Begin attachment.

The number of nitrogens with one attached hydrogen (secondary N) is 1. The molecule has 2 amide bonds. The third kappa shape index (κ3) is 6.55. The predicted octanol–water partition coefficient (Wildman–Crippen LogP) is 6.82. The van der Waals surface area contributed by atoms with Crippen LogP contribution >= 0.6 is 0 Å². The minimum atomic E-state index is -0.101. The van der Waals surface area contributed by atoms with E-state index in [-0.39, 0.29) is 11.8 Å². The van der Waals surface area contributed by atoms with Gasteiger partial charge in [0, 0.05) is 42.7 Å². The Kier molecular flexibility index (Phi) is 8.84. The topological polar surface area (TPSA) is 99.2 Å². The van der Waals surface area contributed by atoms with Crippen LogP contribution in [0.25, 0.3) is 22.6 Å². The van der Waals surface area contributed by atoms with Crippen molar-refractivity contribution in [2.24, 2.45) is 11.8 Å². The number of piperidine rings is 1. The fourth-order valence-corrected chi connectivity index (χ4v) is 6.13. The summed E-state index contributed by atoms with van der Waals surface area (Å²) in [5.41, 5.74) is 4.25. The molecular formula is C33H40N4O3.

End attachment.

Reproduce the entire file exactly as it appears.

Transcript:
The number of nitrogens with one attached hydrogen (secondary N) is 1. The molecule has 2 amide bonds. The third kappa shape index (κ3) is 6.55. The predicted octanol–water partition coefficient (Wildman–Crippen LogP) is 6.82. The van der Waals surface area contributed by atoms with Crippen LogP contribution >= 0.6 is 0 Å². The minimum atomic E-state index is -0.101. The van der Waals surface area contributed by atoms with E-state index in [-0.39, 0.29) is 11.8 Å². The van der Waals surface area contributed by atoms with Gasteiger partial charge in [0, 0.05) is 42.7 Å². The Kier molecular flexibility index (Phi) is 8.84. The topological polar surface area (TPSA) is 99.2 Å². The van der Waals surface area contributed by atoms with Crippen LogP contribution in [0.25, 0.3) is 22.6 Å². The van der Waals surface area contributed by atoms with Crippen molar-refractivity contribution in [2.24, 2.45) is 11.8 Å². The number of piperidine rings is 1. The fourth-order valence-corrected chi connectivity index (χ4v) is 6.13. The summed E-state index contributed by atoms with van der Waals surface area (Å²) in [5.41, 5.74) is 4.25. The molecular formula is C33H40N4O3.